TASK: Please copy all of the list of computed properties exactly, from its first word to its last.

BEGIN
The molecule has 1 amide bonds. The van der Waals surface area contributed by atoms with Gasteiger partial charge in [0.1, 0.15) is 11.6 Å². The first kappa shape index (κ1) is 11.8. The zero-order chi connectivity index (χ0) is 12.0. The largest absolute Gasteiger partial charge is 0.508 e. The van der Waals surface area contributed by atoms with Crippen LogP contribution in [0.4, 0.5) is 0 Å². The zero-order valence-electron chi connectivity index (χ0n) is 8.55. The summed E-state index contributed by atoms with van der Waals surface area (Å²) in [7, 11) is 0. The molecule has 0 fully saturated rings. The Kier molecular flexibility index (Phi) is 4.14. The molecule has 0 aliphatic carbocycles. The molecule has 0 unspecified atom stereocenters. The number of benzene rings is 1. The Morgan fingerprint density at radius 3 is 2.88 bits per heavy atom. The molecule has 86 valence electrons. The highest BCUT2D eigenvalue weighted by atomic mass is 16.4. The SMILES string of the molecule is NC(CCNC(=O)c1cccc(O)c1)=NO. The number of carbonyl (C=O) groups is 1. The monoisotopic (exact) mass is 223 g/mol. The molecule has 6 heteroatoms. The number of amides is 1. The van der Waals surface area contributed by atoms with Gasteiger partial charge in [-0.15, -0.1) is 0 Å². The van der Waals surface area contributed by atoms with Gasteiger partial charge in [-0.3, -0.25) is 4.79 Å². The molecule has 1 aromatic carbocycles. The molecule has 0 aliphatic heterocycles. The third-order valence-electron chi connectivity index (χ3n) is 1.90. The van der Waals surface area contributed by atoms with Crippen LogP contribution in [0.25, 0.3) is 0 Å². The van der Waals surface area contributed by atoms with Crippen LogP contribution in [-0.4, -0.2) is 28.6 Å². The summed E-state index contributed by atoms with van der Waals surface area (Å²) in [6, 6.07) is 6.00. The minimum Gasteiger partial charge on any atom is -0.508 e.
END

The molecule has 1 amide bonds. The van der Waals surface area contributed by atoms with Gasteiger partial charge in [0.1, 0.15) is 11.6 Å². The first kappa shape index (κ1) is 11.8. The zero-order chi connectivity index (χ0) is 12.0. The largest absolute Gasteiger partial charge is 0.508 e. The van der Waals surface area contributed by atoms with Crippen LogP contribution in [0.4, 0.5) is 0 Å². The zero-order valence-electron chi connectivity index (χ0n) is 8.55. The summed E-state index contributed by atoms with van der Waals surface area (Å²) in [7, 11) is 0. The molecule has 0 fully saturated rings. The Kier molecular flexibility index (Phi) is 4.14. The molecule has 0 aliphatic carbocycles. The molecule has 0 unspecified atom stereocenters. The number of benzene rings is 1. The Morgan fingerprint density at radius 3 is 2.88 bits per heavy atom. The molecule has 86 valence electrons. The highest BCUT2D eigenvalue weighted by atomic mass is 16.4. The SMILES string of the molecule is NC(CCNC(=O)c1cccc(O)c1)=NO. The number of carbonyl (C=O) groups is 1. The monoisotopic (exact) mass is 223 g/mol. The molecule has 6 heteroatoms. The number of amides is 1. The van der Waals surface area contributed by atoms with Gasteiger partial charge in [-0.15, -0.1) is 0 Å². The van der Waals surface area contributed by atoms with Gasteiger partial charge in [-0.3, -0.25) is 4.79 Å². The molecule has 1 aromatic carbocycles. The molecule has 0 aliphatic heterocycles. The third-order valence-electron chi connectivity index (χ3n) is 1.90. The van der Waals surface area contributed by atoms with Crippen LogP contribution in [0.25, 0.3) is 0 Å². The van der Waals surface area contributed by atoms with Crippen LogP contribution in [-0.4, -0.2) is 28.6 Å². The summed E-state index contributed by atoms with van der Waals surface area (Å²) in [6, 6.07) is 6.00. The minimum Gasteiger partial charge on any atom is -0.508 e.